A growing number of Chuukese on Guam have tested positive for Covid-19, which is suspected to have been transmitted during a funeral service and is believed to have originated from travelers who came from Hawaii carrying the remains of a deceased relative.
According to the Guam Department of Public Health of Social Services’ statistics, 26 Chuukese have tested positive for Covid-19 as of Aug. 10. The number includes a male Chuukese patient, who is currently in the intensive care unit of the Guam Memorial Hospital.
Press Secretary Krystal Paco San Agustin said the 30-year-old patient, who has been in ICU for two weeks, remains on a ventilator. "His condition hasn't improved and has ties to the funeral," she said.
However, limited information about this cluster is publicly available. The Pacific Island Times’ calls to the Federated States of Micronesia Embassy on Guam were not returned as of this writing. DPHSS declined to provide additional information
“I helped with some outreach a couple of weeks ago to help disseminate information to the FSM community,” Sen. Clynt Ridgell said.
A text message written in Chuukese, which is circulating in the Chuuk community, stated, “There is an announcement from Honorable Sen. Clynt Ridgell, that there are Chuukese in the Intensive Care Unit at GMH who are suspected of having Covid-19 related symptoms.
"Based on this announcement from our senator, these suspected cases are found in visiting Chuukese from Hawaii that came to Guam with remains of their deceased. It is also pointing to our San Agustine Funeral Home Services.”
San Agustine Funeral Home declined to comment.
The text message advises members of the Chuuk community, who might have been at the funeral service, to get tested or seek medical attention if they are experiencing coronavirus-like symptoms.
Paco-San Agustin said contact-tracing has been done among this group.
Guam's Covid-19 tally is now 434. The resurgence of coronavirus spread on Guam has prompted Gov. Lou Leon Guerrero to impose new directives. These include the revived restrictions on funeral services, which are now limited to 10 people, specifically immediate family members.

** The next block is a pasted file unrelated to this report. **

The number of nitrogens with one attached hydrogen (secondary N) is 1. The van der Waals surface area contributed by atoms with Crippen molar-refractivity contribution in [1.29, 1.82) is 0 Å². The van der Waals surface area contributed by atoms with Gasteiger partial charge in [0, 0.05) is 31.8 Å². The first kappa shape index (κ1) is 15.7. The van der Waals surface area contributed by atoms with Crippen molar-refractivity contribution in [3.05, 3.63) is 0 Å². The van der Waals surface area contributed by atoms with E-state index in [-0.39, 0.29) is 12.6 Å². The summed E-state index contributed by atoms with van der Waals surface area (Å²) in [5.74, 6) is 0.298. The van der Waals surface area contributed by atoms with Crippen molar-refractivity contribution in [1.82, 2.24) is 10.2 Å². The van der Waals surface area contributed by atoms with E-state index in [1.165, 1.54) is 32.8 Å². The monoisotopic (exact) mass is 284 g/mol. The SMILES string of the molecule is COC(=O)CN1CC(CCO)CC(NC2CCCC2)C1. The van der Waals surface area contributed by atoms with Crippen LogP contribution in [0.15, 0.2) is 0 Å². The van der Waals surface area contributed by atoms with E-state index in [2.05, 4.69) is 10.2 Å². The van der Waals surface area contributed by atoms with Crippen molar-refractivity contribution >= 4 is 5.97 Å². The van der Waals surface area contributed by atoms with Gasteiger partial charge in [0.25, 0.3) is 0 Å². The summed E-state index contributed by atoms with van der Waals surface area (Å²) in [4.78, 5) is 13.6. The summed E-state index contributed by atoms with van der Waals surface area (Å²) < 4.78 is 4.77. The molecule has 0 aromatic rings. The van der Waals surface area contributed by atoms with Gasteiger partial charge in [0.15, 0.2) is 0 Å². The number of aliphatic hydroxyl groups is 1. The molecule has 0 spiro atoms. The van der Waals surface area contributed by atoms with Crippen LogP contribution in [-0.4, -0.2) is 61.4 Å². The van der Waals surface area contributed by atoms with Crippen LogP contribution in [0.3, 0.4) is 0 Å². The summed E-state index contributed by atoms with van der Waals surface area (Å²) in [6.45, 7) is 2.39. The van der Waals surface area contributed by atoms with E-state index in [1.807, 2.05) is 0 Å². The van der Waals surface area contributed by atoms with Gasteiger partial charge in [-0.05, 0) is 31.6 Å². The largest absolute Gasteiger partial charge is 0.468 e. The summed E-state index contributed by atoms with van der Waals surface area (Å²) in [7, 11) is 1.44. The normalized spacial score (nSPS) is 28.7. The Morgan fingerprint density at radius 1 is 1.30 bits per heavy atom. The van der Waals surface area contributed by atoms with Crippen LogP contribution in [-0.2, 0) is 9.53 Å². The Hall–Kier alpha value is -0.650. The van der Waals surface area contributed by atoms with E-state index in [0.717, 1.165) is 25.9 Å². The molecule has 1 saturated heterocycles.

Last week, the government confirmed the death of a 40-year-old Chuukese man, who was found unresponsive in the quarantine facility at Oceanview Hotel. The death, however, was declared non-related to Covid 19.
“The last update I received was that Dr. (Philip Dauterman) determined there was no need for an autopsy,” San Agustin said.
An undetermined number of FSM citizens who traveled abroad have been stranded in Hawaii and Guam since the FSM national and state governments shut their borders following the public heath emergency declaration in February.
Richard Clark, public information officer for the Office of the FSM President, said the FSM Consulate Office in Harmon has maintained operations throughout the pandemic to assist Micronesians on Guam.
“It provides consular and informational services to FSM citizens who call Guam home. The types of services the consulate has provided range from the delivery of food supplies to the translation of materials on Covid-19 in local vernacular,” Clark said.
He said many of the consulate's outreach programs are provided in partnership with the FSM Association of Guam.
Clark said this organization seeks “to harmonize the public, private, and civil sectors approach toward community development and engagement.”
Outreach programs include delivering food to the homeless shelter and to students at Pacific Islands University and the University of Guam, Clark said.
FSM is one of the few countries that remain coronavirus-free.
“To the knowledge of the FSM National Government, although Guam Public Health may categorize by ethnicity for statistical purposes it does not do so on citizenship status,” Clark said.
“That said, it is also to the knowledge of the FSM national government that the Covid-19 pandemic has disproportionately impacted traditionally, politically and economically disenfranchised communities of which FSM citizens may be a part of.”
FSM citizens who are stranded in Guam are entitled to $1,000 per individual or $1,500 per family application.
The funds are available “until such time that the nation is able to repatriate its citizens,” Clark said. “FSM citizens who permanently reside in Guam are able to seek consular and informational services if desired.”